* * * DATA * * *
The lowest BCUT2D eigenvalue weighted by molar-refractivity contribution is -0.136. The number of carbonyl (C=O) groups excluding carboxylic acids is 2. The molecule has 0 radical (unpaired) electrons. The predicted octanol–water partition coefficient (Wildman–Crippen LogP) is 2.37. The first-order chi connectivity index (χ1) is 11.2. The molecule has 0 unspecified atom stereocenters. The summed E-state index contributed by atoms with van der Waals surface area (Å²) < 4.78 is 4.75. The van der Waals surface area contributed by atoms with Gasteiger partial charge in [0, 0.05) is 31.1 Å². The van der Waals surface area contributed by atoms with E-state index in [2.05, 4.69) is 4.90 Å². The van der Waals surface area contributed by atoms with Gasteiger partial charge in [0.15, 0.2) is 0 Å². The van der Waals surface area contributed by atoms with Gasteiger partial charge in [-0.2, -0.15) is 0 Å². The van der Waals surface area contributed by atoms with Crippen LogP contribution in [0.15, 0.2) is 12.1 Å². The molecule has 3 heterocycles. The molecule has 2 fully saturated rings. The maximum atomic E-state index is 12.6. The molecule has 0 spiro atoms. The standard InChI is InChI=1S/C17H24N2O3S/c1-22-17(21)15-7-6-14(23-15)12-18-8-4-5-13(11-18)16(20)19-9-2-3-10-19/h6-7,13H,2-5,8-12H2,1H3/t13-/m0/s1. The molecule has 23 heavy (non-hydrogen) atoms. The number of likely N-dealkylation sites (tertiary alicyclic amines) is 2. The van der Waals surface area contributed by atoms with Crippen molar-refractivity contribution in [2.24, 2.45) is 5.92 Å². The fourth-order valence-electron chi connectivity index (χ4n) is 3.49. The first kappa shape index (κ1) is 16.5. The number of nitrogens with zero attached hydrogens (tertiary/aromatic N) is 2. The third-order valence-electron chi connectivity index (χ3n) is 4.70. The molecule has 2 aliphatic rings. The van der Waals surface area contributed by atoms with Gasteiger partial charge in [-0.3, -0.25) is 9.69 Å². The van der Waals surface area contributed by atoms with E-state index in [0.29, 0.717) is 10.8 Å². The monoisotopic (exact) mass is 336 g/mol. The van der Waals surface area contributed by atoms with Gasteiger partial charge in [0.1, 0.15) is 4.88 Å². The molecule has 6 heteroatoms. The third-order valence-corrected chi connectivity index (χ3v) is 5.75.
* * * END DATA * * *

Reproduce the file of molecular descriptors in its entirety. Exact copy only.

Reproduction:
The lowest BCUT2D eigenvalue weighted by molar-refractivity contribution is -0.136. The number of carbonyl (C=O) groups excluding carboxylic acids is 2. The molecule has 0 radical (unpaired) electrons. The predicted octanol–water partition coefficient (Wildman–Crippen LogP) is 2.37. The first-order chi connectivity index (χ1) is 11.2. The molecule has 0 unspecified atom stereocenters. The summed E-state index contributed by atoms with van der Waals surface area (Å²) < 4.78 is 4.75. The van der Waals surface area contributed by atoms with Gasteiger partial charge in [0, 0.05) is 31.1 Å². The van der Waals surface area contributed by atoms with E-state index in [2.05, 4.69) is 4.90 Å². The van der Waals surface area contributed by atoms with Gasteiger partial charge in [0.15, 0.2) is 0 Å². The van der Waals surface area contributed by atoms with Gasteiger partial charge in [-0.2, -0.15) is 0 Å². The van der Waals surface area contributed by atoms with Crippen LogP contribution in [0.15, 0.2) is 12.1 Å². The molecule has 3 heterocycles. The molecule has 2 fully saturated rings. The maximum atomic E-state index is 12.6. The molecule has 0 spiro atoms. The standard InChI is InChI=1S/C17H24N2O3S/c1-22-17(21)15-7-6-14(23-15)12-18-8-4-5-13(11-18)16(20)19-9-2-3-10-19/h6-7,13H,2-5,8-12H2,1H3/t13-/m0/s1. The molecule has 23 heavy (non-hydrogen) atoms. The number of likely N-dealkylation sites (tertiary alicyclic amines) is 2. The van der Waals surface area contributed by atoms with Crippen molar-refractivity contribution in [2.24, 2.45) is 5.92 Å². The fourth-order valence-electron chi connectivity index (χ4n) is 3.49. The first kappa shape index (κ1) is 16.5. The number of nitrogens with zero attached hydrogens (tertiary/aromatic N) is 2. The third-order valence-electron chi connectivity index (χ3n) is 4.70. The molecule has 2 aliphatic rings. The van der Waals surface area contributed by atoms with Gasteiger partial charge in [-0.3, -0.25) is 9.69 Å². The van der Waals surface area contributed by atoms with E-state index in [0.29, 0.717) is 10.8 Å². The monoisotopic (exact) mass is 336 g/mol. The van der Waals surface area contributed by atoms with Gasteiger partial charge in [0.1, 0.15) is 4.88 Å². The molecule has 6 heteroatoms. The third-order valence-corrected chi connectivity index (χ3v) is 5.75.